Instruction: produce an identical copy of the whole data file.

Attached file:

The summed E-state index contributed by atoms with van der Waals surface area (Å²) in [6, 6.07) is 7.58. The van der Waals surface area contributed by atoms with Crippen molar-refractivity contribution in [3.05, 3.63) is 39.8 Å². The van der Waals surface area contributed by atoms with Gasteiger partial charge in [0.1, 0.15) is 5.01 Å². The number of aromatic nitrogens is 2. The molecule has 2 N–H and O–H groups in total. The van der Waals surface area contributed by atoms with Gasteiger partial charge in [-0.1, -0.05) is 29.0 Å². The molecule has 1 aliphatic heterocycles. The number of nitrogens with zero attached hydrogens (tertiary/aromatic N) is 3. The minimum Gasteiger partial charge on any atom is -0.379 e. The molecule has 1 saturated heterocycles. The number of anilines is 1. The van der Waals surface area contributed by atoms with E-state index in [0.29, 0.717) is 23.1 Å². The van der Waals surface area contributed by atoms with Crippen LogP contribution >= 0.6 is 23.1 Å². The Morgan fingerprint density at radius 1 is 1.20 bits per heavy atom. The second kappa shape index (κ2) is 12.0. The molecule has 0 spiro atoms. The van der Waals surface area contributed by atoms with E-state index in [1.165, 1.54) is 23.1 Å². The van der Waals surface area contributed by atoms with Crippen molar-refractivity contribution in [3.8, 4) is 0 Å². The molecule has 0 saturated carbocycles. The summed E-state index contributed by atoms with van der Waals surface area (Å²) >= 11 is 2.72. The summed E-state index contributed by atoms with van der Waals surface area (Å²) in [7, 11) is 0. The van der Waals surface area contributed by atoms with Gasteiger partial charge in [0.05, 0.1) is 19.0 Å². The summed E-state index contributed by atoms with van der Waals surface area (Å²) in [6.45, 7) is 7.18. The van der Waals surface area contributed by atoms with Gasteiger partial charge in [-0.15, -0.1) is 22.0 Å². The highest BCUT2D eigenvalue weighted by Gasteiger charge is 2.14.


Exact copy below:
The summed E-state index contributed by atoms with van der Waals surface area (Å²) in [6, 6.07) is 7.58. The van der Waals surface area contributed by atoms with Crippen molar-refractivity contribution in [3.05, 3.63) is 39.8 Å². The van der Waals surface area contributed by atoms with Gasteiger partial charge in [0.1, 0.15) is 5.01 Å². The number of aromatic nitrogens is 2. The molecule has 2 N–H and O–H groups in total. The van der Waals surface area contributed by atoms with Gasteiger partial charge in [-0.1, -0.05) is 29.0 Å². The molecule has 1 aliphatic heterocycles. The number of nitrogens with zero attached hydrogens (tertiary/aromatic N) is 3. The minimum Gasteiger partial charge on any atom is -0.379 e. The molecule has 1 saturated heterocycles. The number of anilines is 1. The van der Waals surface area contributed by atoms with E-state index in [0.29, 0.717) is 23.1 Å². The van der Waals surface area contributed by atoms with Crippen LogP contribution >= 0.6 is 23.1 Å². The Morgan fingerprint density at radius 1 is 1.20 bits per heavy atom. The second kappa shape index (κ2) is 12.0. The molecule has 0 spiro atoms. The van der Waals surface area contributed by atoms with E-state index in [1.165, 1.54) is 23.1 Å². The van der Waals surface area contributed by atoms with Crippen molar-refractivity contribution in [3.8, 4) is 0 Å². The molecule has 0 saturated carbocycles. The summed E-state index contributed by atoms with van der Waals surface area (Å²) >= 11 is 2.72. The summed E-state index contributed by atoms with van der Waals surface area (Å²) in [7, 11) is 0. The van der Waals surface area contributed by atoms with Gasteiger partial charge in [0.05, 0.1) is 19.0 Å². The summed E-state index contributed by atoms with van der Waals surface area (Å²) in [6.45, 7) is 7.18. The van der Waals surface area contributed by atoms with Gasteiger partial charge in [-0.15, -0.1) is 22.0 Å². The highest BCUT2D eigenvalue weighted by Gasteiger charge is 2.14.